In the Movie Version, The South Has Lost Its Charm

Clint Eastwood’s Midnight in the Garden of Good and Evil , from the screenplay by John Lee Hancock, based on the book by John Berendt, starts out as a screen version of a Town & Country story and ends up somewhere closer to an episode of Perry Mason . The book was an enormous best seller with that formula, but the movie is unlikely to be as popular. The big problem is Mr. Hancock’s screenplay, which takes a few threads here and there out of Mr. Berendt’s elaborately woven historical and sociological tapestry of Savannah, Ga., and fails dismally to stitch together a coherent narrative out of the skimpy material. This is one of those instances where less is less, which may be why Mr. Berendt declined the opportunity to write his own screenplay. He knew, as his many readers knew, that the delight was in the details, and that there could not be enough details in the movie version of Midnight in the Garden of Good and Evil to provide an adequate context and build-up for the wildly eccentric characters on display.

Take the widely publicized Lady Chablis … please. There is too much and not enough of her in the movie, whereas in the book, she was allowed to be devastatingly and subversively sassy even beyond the bounds of political correctness. But at her first entrance in the movie, some sharp-eyed buffs may be tempted to shout “Crying Game” or perhaps even “Crying Shame” at the supposed ability of the black drag-queen performance artist known on and off the screen as Lady Chablis to “fool” John Cusack’s John Kelso until she/he reveals that her first initial F. stands for Frank.

Kelso is the movie’s fleshed-out version of the book’s John Berendt, a shadowy, neutral, even neutered, New York journalist-author-narrator-observer. One doubts that Mr. Berendt would have been fooled by Lady Chablis for an instant even if he hadn’t spotted Jaye Davidson’s telltale Adam’s apple in Neil Jordan’s The Crying Game (1992). Curiously, Mr. Eastwood and Mr. Hancock have chosen not to employ narration for a project that virtually screams for it. Instead, they add a frantically perfunctory love interest between Kelso and Mandy Nichols (Alison Eastwood), a local chantoozie who, in the book, was a handsomely huge woman in whom the book’s Mr. Berendt never showed the slightest romantic interest.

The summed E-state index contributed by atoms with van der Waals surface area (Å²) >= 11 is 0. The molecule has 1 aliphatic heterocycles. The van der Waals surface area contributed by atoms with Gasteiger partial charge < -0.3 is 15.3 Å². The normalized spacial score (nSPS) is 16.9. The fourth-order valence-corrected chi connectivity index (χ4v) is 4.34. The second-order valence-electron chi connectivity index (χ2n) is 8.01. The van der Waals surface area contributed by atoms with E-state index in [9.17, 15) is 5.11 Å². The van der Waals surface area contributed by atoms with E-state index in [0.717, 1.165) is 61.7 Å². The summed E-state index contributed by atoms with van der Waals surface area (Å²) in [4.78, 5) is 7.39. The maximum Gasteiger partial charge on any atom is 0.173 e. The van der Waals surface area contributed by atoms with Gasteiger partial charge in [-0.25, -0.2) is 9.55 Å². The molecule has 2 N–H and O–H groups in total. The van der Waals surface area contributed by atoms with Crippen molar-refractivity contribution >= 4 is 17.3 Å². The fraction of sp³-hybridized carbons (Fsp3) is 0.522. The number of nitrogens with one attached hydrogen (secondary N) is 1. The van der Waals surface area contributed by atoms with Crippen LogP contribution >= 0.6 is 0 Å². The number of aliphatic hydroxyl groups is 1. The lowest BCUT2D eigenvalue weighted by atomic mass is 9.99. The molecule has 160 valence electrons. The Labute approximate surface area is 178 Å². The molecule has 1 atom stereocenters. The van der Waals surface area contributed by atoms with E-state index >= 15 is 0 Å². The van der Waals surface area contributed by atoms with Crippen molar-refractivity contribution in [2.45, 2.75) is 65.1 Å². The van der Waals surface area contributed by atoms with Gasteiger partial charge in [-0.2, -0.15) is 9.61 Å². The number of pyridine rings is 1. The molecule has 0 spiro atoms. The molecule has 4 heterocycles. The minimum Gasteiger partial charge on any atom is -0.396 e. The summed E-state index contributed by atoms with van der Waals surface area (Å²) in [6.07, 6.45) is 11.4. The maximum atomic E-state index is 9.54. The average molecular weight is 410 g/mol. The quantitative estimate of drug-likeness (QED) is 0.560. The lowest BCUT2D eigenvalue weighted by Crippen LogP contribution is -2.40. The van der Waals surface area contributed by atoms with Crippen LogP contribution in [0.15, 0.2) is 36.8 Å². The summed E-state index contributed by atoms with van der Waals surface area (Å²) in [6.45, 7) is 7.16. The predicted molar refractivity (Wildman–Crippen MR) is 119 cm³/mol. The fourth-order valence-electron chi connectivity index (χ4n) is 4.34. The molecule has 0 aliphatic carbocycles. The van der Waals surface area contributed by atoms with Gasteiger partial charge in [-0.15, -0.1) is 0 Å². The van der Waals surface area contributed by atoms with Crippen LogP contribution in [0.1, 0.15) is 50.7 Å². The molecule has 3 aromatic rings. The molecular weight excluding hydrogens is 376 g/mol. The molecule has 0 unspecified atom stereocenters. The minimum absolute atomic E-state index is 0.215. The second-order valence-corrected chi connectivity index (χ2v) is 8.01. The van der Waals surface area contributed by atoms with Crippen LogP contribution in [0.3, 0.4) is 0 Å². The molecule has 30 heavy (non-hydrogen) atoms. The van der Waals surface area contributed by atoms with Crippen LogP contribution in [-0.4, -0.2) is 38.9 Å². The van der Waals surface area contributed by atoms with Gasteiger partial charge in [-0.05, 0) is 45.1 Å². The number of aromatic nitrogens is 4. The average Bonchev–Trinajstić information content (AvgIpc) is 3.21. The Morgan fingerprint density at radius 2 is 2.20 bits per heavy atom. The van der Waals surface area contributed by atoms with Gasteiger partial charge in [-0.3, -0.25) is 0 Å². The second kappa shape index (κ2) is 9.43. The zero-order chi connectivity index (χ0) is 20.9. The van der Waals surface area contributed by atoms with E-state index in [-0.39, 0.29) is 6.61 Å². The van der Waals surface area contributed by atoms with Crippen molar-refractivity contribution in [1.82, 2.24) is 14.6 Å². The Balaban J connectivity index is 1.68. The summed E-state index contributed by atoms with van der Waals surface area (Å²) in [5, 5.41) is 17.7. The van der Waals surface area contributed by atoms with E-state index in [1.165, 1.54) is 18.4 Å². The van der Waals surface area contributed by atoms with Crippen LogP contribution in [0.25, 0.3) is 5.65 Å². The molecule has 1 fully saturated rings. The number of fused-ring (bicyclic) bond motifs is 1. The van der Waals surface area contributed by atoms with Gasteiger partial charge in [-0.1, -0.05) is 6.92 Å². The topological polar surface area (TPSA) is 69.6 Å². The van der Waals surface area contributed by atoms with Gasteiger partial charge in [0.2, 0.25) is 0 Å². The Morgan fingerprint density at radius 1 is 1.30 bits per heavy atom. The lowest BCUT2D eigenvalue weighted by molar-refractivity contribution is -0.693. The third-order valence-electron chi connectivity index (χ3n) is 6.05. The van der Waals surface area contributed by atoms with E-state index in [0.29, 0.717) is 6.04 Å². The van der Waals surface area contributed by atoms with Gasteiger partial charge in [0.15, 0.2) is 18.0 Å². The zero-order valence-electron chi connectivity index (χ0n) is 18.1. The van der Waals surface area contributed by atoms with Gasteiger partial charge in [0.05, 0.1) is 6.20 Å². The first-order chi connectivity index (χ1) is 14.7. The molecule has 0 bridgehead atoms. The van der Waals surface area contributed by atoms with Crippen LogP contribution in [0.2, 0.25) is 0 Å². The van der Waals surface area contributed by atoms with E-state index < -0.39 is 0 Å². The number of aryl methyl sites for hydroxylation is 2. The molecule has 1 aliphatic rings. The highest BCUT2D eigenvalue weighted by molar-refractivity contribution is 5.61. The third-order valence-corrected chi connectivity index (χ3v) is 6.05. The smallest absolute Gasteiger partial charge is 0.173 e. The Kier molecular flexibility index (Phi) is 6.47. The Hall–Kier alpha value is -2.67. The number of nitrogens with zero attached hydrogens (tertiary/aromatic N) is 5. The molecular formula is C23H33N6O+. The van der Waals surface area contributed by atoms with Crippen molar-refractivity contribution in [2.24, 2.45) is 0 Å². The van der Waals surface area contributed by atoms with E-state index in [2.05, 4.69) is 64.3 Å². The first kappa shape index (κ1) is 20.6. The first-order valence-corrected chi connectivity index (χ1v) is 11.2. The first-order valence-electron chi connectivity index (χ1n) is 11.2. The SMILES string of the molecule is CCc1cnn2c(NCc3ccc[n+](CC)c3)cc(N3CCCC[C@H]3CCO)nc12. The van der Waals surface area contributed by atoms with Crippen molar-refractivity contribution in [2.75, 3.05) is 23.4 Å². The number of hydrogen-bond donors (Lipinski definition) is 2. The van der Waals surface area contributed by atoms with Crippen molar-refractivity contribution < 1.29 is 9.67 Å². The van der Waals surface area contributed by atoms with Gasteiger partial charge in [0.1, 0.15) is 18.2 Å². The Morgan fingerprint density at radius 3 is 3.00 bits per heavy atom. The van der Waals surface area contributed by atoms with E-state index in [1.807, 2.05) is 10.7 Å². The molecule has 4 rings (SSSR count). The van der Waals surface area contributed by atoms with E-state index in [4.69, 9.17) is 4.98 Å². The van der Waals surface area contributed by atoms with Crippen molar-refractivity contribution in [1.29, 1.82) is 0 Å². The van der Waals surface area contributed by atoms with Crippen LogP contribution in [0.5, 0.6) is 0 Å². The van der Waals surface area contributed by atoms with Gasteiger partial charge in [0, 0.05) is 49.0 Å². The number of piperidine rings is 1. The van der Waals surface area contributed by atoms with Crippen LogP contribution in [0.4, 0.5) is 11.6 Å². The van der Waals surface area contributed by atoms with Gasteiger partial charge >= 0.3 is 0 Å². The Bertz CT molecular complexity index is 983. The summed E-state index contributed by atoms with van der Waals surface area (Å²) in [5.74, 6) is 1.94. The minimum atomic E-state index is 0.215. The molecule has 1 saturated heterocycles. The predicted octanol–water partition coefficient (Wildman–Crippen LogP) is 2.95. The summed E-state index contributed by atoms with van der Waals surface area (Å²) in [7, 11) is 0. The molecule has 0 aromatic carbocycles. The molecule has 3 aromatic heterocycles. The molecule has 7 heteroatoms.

Still, I would not go so far as to say that Midnight in the Garden of Good and Evil should never have been made into a movie, or that Mr. Eastwood was necessarily the wrong director for this project. Certainly the presence in the cast of Kevin Spacey as Jim Williams, the closest thing we have to a protagonist, and Jude Law as Billy Hanson, Williams’ live-in lover, gives us the opportunity to keep up with the careers of two of the most spectacularly talented youngish character actors in the contemporary cinema. Mr. Hancock would have been well advised to turn Mr. Berendt’s book inside out, perhaps with a convoluted flashback strategy, or with a mystery that would enable us to unveil the beauties and eccentricities of Savannah bit by bit, as organic parts of the narrative. But Mr. Eastwood and Mr. Hancock had to contend not only with Mr. Berendt, who would have been justifiably miffed at such a radical transformation of his book, but also with the reportedly 2 million-plus readers of the book who would have cursed Mr. Eastwood for tampering with their beloved snob and tourist values.